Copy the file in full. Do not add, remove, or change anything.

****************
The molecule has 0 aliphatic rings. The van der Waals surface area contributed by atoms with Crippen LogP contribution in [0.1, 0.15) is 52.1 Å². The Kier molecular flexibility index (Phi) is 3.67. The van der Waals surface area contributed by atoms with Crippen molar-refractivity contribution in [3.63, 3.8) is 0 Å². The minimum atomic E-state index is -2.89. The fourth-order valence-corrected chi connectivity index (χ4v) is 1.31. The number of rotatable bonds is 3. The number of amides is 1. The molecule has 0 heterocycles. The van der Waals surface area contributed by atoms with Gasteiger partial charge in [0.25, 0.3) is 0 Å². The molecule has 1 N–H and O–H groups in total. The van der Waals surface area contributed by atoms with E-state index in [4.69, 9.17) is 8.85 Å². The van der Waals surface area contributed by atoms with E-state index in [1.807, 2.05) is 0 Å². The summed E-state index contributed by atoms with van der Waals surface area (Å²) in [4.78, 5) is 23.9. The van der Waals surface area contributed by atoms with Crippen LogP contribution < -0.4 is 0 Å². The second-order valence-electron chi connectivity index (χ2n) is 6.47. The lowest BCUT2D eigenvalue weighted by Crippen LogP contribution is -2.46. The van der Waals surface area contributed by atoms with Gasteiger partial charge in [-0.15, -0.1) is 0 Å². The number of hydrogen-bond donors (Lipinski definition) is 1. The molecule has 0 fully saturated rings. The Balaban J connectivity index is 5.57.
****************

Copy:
The molecule has 0 aliphatic rings. The van der Waals surface area contributed by atoms with Crippen LogP contribution in [0.1, 0.15) is 52.1 Å². The Kier molecular flexibility index (Phi) is 3.67. The van der Waals surface area contributed by atoms with Crippen molar-refractivity contribution in [3.63, 3.8) is 0 Å². The minimum atomic E-state index is -2.89. The fourth-order valence-corrected chi connectivity index (χ4v) is 1.31. The number of rotatable bonds is 3. The number of amides is 1. The molecule has 0 heterocycles. The van der Waals surface area contributed by atoms with Gasteiger partial charge in [0.25, 0.3) is 0 Å². The molecule has 1 N–H and O–H groups in total. The van der Waals surface area contributed by atoms with E-state index in [4.69, 9.17) is 8.85 Å². The van der Waals surface area contributed by atoms with E-state index in [1.807, 2.05) is 0 Å². The summed E-state index contributed by atoms with van der Waals surface area (Å²) in [4.78, 5) is 23.9. The van der Waals surface area contributed by atoms with Crippen LogP contribution < -0.4 is 0 Å². The second-order valence-electron chi connectivity index (χ2n) is 6.47. The lowest BCUT2D eigenvalue weighted by Crippen LogP contribution is -2.46. The van der Waals surface area contributed by atoms with Gasteiger partial charge in [-0.15, -0.1) is 0 Å². The number of hydrogen-bond donors (Lipinski definition) is 1. The molecule has 0 fully saturated rings. The Balaban J connectivity index is 5.57.